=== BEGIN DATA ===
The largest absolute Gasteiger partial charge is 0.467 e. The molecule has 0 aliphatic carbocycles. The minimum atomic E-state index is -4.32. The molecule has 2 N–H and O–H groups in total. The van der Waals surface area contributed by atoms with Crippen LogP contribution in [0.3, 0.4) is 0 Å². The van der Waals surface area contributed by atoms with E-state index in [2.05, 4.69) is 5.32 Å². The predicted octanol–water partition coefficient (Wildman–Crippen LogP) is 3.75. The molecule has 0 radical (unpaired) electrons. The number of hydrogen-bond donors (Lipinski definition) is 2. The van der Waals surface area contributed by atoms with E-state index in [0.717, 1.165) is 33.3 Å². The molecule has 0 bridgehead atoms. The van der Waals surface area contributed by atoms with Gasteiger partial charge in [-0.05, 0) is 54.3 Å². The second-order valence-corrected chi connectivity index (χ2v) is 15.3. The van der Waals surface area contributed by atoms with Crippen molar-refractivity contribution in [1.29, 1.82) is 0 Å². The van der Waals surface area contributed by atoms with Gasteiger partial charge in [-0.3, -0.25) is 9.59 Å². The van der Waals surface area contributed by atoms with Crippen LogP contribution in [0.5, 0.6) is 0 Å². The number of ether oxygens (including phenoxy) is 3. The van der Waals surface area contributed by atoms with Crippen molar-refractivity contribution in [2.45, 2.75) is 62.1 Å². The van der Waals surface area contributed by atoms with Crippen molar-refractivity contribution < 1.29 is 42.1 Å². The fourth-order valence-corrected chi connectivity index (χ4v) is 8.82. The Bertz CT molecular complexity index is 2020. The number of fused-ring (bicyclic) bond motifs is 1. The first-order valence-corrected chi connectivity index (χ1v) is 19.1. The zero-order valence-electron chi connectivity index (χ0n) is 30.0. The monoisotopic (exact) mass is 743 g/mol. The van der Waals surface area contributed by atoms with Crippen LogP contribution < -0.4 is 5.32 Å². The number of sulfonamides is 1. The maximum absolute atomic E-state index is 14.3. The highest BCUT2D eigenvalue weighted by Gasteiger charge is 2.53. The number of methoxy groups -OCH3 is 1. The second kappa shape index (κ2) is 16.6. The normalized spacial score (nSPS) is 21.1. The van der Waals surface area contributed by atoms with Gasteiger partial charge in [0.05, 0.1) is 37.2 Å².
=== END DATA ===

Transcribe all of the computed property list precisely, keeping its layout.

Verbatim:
The largest absolute Gasteiger partial charge is 0.467 e. The molecule has 0 aliphatic carbocycles. The minimum atomic E-state index is -4.32. The molecule has 2 N–H and O–H groups in total. The van der Waals surface area contributed by atoms with Crippen LogP contribution in [0.3, 0.4) is 0 Å². The van der Waals surface area contributed by atoms with E-state index in [2.05, 4.69) is 5.32 Å². The predicted octanol–water partition coefficient (Wildman–Crippen LogP) is 3.75. The molecule has 0 radical (unpaired) electrons. The number of hydrogen-bond donors (Lipinski definition) is 2. The van der Waals surface area contributed by atoms with E-state index in [0.717, 1.165) is 33.3 Å². The molecule has 0 bridgehead atoms. The van der Waals surface area contributed by atoms with Gasteiger partial charge in [-0.05, 0) is 54.3 Å². The second-order valence-corrected chi connectivity index (χ2v) is 15.3. The van der Waals surface area contributed by atoms with Crippen molar-refractivity contribution in [1.29, 1.82) is 0 Å². The van der Waals surface area contributed by atoms with Gasteiger partial charge in [-0.3, -0.25) is 9.59 Å². The van der Waals surface area contributed by atoms with Crippen LogP contribution in [0.5, 0.6) is 0 Å². The number of ether oxygens (including phenoxy) is 3. The van der Waals surface area contributed by atoms with Crippen molar-refractivity contribution in [2.45, 2.75) is 62.1 Å². The van der Waals surface area contributed by atoms with Crippen molar-refractivity contribution < 1.29 is 42.1 Å². The fourth-order valence-corrected chi connectivity index (χ4v) is 8.82. The Bertz CT molecular complexity index is 2020. The number of fused-ring (bicyclic) bond motifs is 1. The first-order valence-corrected chi connectivity index (χ1v) is 19.1. The zero-order valence-electron chi connectivity index (χ0n) is 30.0. The monoisotopic (exact) mass is 743 g/mol. The van der Waals surface area contributed by atoms with Crippen LogP contribution < -0.4 is 5.32 Å². The number of sulfonamides is 1. The maximum absolute atomic E-state index is 14.3. The highest BCUT2D eigenvalue weighted by Gasteiger charge is 2.53. The number of methoxy groups -OCH3 is 1. The second kappa shape index (κ2) is 16.6. The normalized spacial score (nSPS) is 21.1. The van der Waals surface area contributed by atoms with Gasteiger partial charge in [0.05, 0.1) is 37.2 Å².